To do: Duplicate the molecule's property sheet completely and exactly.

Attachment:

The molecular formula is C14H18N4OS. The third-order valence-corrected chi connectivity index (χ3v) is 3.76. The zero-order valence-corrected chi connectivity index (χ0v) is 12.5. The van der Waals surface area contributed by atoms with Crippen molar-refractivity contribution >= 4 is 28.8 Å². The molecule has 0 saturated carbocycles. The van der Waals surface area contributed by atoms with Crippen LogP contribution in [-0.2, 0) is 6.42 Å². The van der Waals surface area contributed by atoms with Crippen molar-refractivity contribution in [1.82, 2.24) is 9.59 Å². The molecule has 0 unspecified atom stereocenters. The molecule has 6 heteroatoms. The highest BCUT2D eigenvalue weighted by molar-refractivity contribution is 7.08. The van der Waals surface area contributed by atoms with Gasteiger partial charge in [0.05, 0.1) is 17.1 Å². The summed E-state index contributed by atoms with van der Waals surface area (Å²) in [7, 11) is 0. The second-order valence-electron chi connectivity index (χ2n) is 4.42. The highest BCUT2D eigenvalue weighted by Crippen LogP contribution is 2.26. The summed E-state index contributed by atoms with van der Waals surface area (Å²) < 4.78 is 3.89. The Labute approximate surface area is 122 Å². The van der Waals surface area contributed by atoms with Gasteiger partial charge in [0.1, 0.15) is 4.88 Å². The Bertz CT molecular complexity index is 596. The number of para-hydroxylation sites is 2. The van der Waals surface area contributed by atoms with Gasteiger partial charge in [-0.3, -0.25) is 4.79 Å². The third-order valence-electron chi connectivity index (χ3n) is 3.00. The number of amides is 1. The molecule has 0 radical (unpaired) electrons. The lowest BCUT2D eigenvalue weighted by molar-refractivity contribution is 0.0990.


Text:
The molecular formula is C14H18N4OS. The third-order valence-corrected chi connectivity index (χ3v) is 3.76. The zero-order valence-corrected chi connectivity index (χ0v) is 12.5. The van der Waals surface area contributed by atoms with Crippen molar-refractivity contribution >= 4 is 28.8 Å². The molecule has 0 saturated carbocycles. The van der Waals surface area contributed by atoms with Crippen LogP contribution in [-0.2, 0) is 6.42 Å². The van der Waals surface area contributed by atoms with Crippen molar-refractivity contribution in [1.82, 2.24) is 9.59 Å². The molecule has 0 unspecified atom stereocenters. The molecule has 6 heteroatoms. The highest BCUT2D eigenvalue weighted by molar-refractivity contribution is 7.08. The van der Waals surface area contributed by atoms with Gasteiger partial charge in [0.05, 0.1) is 17.1 Å². The summed E-state index contributed by atoms with van der Waals surface area (Å²) in [7, 11) is 0. The second-order valence-electron chi connectivity index (χ2n) is 4.42. The highest BCUT2D eigenvalue weighted by Crippen LogP contribution is 2.26. The summed E-state index contributed by atoms with van der Waals surface area (Å²) < 4.78 is 3.89. The Labute approximate surface area is 122 Å². The van der Waals surface area contributed by atoms with Gasteiger partial charge in [0.1, 0.15) is 4.88 Å². The Bertz CT molecular complexity index is 596. The number of para-hydroxylation sites is 2. The van der Waals surface area contributed by atoms with Gasteiger partial charge in [-0.3, -0.25) is 4.79 Å². The third-order valence-electron chi connectivity index (χ3n) is 3.00. The number of amides is 1. The molecule has 0 radical (unpaired) electrons. The lowest BCUT2D eigenvalue weighted by molar-refractivity contribution is 0.0990.